Sanral CEO Nazir Alli. Photo: Duane Daws

Sanral CEO Nazir Alli. Photo: Duane Daws

There were a number of “inconvenient truths” often ignored in the debate around tolling the 201 km of Gauteng highways upgraded during the Gauteng Freeway Improvement Project (GFIP), said South African National Roads Agency Limited (Sanral) CEO Nazir Alli on Tuesday.

Speaking at the Intelligent Transport Society South Africa’s i-Transport conference, in Midrand, he said the fuel levy – often touted as the preferred method of payment for the infrastructure upgrades – would need to increase by R3.60 a litre in 2014 money terms, plus inflation, over ten years to accommodate the demands of South Africa’s road network.

“Of course there was a huge outcry saying it is only 15c a litre. Yes, it will be 15c a litre if we think about 201 km of roads, but as government we cannot only think of 201 km of roads. We have 750 000 km we have to look after,” said Alli.

He added that the fuel levy was a diminishing income source, with electric vehicles, using no fuel, poised to become mainstream over the next few years.

“But electric vehicles still need roads.”

Alli noted that a national, general fuel levy was also an inequitable method of securing funding for Gauteng’s toll road network, as “people who will never use it, will pay for it. But this is an inconvenient truth we do not want to accept”.

He added that governments globally had only one real source of income – tax, with borrowings not classified as income. He said this income had to meet many infrastructure demands in South Africa, which was an impossible task.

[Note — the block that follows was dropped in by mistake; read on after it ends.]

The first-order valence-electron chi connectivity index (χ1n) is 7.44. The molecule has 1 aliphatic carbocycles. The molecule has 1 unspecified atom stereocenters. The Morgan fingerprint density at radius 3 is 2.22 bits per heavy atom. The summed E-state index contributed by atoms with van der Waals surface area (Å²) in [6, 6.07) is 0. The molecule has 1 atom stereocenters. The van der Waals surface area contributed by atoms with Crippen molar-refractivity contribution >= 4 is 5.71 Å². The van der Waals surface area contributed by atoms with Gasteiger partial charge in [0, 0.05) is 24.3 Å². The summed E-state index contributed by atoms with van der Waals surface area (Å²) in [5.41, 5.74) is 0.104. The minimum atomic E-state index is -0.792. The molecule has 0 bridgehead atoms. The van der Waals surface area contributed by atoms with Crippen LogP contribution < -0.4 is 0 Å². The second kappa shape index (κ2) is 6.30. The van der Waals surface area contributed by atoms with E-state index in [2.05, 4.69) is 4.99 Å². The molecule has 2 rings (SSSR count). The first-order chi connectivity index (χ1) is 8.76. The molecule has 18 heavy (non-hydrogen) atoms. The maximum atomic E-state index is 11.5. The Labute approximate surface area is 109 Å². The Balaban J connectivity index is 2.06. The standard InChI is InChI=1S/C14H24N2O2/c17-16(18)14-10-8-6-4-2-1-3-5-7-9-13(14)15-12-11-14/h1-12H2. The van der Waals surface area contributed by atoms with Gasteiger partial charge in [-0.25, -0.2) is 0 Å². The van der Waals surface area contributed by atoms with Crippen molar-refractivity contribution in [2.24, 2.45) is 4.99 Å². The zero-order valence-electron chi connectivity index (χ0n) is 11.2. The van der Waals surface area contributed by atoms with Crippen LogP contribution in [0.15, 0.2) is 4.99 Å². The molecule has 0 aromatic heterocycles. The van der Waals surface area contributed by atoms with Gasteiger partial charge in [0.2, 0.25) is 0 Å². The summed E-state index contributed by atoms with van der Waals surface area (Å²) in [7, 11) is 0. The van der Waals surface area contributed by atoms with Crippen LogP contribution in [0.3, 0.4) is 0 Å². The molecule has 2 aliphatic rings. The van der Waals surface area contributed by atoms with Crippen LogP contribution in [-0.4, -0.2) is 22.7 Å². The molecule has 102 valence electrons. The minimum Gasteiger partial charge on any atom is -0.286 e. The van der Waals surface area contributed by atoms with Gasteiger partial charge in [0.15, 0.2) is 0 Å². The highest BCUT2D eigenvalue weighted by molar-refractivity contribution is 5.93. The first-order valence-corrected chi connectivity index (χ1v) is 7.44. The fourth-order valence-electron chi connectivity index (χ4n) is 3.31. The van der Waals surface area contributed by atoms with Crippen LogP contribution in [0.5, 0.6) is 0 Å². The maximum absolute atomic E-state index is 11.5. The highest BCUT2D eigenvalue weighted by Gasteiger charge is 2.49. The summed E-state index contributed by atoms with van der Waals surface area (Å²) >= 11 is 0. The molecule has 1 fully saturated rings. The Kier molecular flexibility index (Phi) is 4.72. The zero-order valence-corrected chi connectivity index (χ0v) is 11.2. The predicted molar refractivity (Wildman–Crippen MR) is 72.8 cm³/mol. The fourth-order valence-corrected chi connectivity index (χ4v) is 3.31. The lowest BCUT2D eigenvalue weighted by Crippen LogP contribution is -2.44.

He noted several projects, such as housing and social grants, that could be dropped in favour of “free roads”.

He acknowledged that South Africa had to increase its tax base. He also acknowledged that communication around the toll project could have been better.

“We will have to up the ante on our communication.”

Alli also emphasised that the effect of nonpayment on Gauteng’s toll roads would have a spill-over effect on, for example, the financial ratings of the country and other government institutions, and ultimately, also the working environment of the private sector.

“Everything is interconnected, but again this is an inconvenient truth.”

Without Phase 2 of the GFIP, in the pipeline, a project such as the Ekurhuleni Aerotropolis would “choke before it even started”, for example.

Alli also lamented the “deadly silence” of those who should be supporting the implementation of toll roads, such as professionals whose jobs depended on technologies such as electronic toll collection systems.

The media had to be “a bit fairer” when reporting on the debate surrounding Gauteng’s toll roads, he added.

He said a widely publicised Ipsos survey found that 34% of respondents believed the tariffs were reasonable, compared with 38% who said the tariffs were unreasonable.

“There is a 4% difference, which I believe in the emotionally charged atmosphere we have been working in, is splitting hairs. But what has the narrative been? Because this is an inconvenient truth again, the narrative has been about those people who disagree.

“Why do we never want to discuss these things in a fair and reasonable manner?

“In the debate right now, the culture of nonpayment is what we are promoting, and the high tolerance for white collar crime.

“All we hear are the voices of those who say no, all the time,” said Alli.